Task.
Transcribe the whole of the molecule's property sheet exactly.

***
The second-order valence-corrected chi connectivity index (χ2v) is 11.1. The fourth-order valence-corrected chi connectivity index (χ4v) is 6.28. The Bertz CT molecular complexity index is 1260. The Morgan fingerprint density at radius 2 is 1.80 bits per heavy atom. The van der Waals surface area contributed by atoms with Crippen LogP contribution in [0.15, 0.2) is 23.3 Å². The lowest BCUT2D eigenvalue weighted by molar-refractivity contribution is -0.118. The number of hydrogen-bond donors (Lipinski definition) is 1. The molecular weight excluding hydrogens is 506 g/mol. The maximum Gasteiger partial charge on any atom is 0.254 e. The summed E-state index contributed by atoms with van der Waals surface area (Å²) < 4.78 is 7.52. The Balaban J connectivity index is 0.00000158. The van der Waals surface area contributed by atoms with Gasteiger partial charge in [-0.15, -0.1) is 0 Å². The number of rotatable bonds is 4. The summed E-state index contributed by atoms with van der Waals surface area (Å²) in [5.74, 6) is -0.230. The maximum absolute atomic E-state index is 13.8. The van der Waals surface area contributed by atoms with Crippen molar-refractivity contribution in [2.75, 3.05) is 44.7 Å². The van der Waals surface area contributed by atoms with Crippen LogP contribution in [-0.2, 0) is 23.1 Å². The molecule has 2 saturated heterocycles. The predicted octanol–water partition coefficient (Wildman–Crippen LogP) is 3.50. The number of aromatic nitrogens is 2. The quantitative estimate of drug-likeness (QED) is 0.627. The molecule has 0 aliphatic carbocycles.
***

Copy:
The second-order valence-corrected chi connectivity index (χ2v) is 11.1. The fourth-order valence-corrected chi connectivity index (χ4v) is 6.28. The Bertz CT molecular complexity index is 1260. The Morgan fingerprint density at radius 2 is 1.80 bits per heavy atom. The van der Waals surface area contributed by atoms with Crippen LogP contribution in [0.15, 0.2) is 23.3 Å². The lowest BCUT2D eigenvalue weighted by molar-refractivity contribution is -0.118. The number of hydrogen-bond donors (Lipinski definition) is 1. The molecular weight excluding hydrogens is 506 g/mol. The maximum Gasteiger partial charge on any atom is 0.254 e. The summed E-state index contributed by atoms with van der Waals surface area (Å²) < 4.78 is 7.52. The Balaban J connectivity index is 0.00000158. The van der Waals surface area contributed by atoms with Gasteiger partial charge in [-0.15, -0.1) is 0 Å². The number of rotatable bonds is 4. The summed E-state index contributed by atoms with van der Waals surface area (Å²) in [5.74, 6) is -0.230. The maximum absolute atomic E-state index is 13.8. The van der Waals surface area contributed by atoms with Crippen molar-refractivity contribution in [2.75, 3.05) is 44.7 Å². The van der Waals surface area contributed by atoms with Crippen LogP contribution in [-0.2, 0) is 23.1 Å². The molecule has 2 saturated heterocycles. The predicted octanol–water partition coefficient (Wildman–Crippen LogP) is 3.50. The number of aromatic nitrogens is 2. The quantitative estimate of drug-likeness (QED) is 0.627. The molecule has 0 aliphatic carbocycles.